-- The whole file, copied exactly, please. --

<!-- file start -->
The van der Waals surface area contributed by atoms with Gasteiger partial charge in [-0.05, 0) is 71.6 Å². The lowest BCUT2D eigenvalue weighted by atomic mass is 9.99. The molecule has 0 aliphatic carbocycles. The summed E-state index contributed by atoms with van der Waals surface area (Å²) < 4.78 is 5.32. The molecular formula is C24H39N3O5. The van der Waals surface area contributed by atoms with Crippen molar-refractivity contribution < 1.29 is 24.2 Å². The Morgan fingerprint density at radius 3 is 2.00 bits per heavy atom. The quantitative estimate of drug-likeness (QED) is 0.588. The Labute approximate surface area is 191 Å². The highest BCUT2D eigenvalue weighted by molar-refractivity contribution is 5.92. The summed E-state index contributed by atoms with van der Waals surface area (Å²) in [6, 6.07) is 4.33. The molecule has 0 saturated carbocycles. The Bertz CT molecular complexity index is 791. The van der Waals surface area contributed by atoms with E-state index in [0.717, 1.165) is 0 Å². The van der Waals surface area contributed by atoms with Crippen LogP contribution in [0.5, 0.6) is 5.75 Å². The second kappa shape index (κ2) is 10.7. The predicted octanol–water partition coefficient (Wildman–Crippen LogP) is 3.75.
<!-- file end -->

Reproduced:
The van der Waals surface area contributed by atoms with Gasteiger partial charge in [-0.05, 0) is 71.6 Å². The lowest BCUT2D eigenvalue weighted by atomic mass is 9.99. The molecule has 0 aliphatic carbocycles. The summed E-state index contributed by atoms with van der Waals surface area (Å²) < 4.78 is 5.32. The molecular formula is C24H39N3O5. The van der Waals surface area contributed by atoms with Crippen molar-refractivity contribution < 1.29 is 24.2 Å². The Morgan fingerprint density at radius 3 is 2.00 bits per heavy atom. The quantitative estimate of drug-likeness (QED) is 0.588. The Labute approximate surface area is 191 Å². The highest BCUT2D eigenvalue weighted by molar-refractivity contribution is 5.92. The summed E-state index contributed by atoms with van der Waals surface area (Å²) in [6, 6.07) is 4.33. The molecule has 0 saturated carbocycles. The Bertz CT molecular complexity index is 791. The van der Waals surface area contributed by atoms with E-state index in [0.717, 1.165) is 0 Å². The van der Waals surface area contributed by atoms with Crippen LogP contribution in [0.5, 0.6) is 5.75 Å². The second kappa shape index (κ2) is 10.7. The predicted octanol–water partition coefficient (Wildman–Crippen LogP) is 3.75.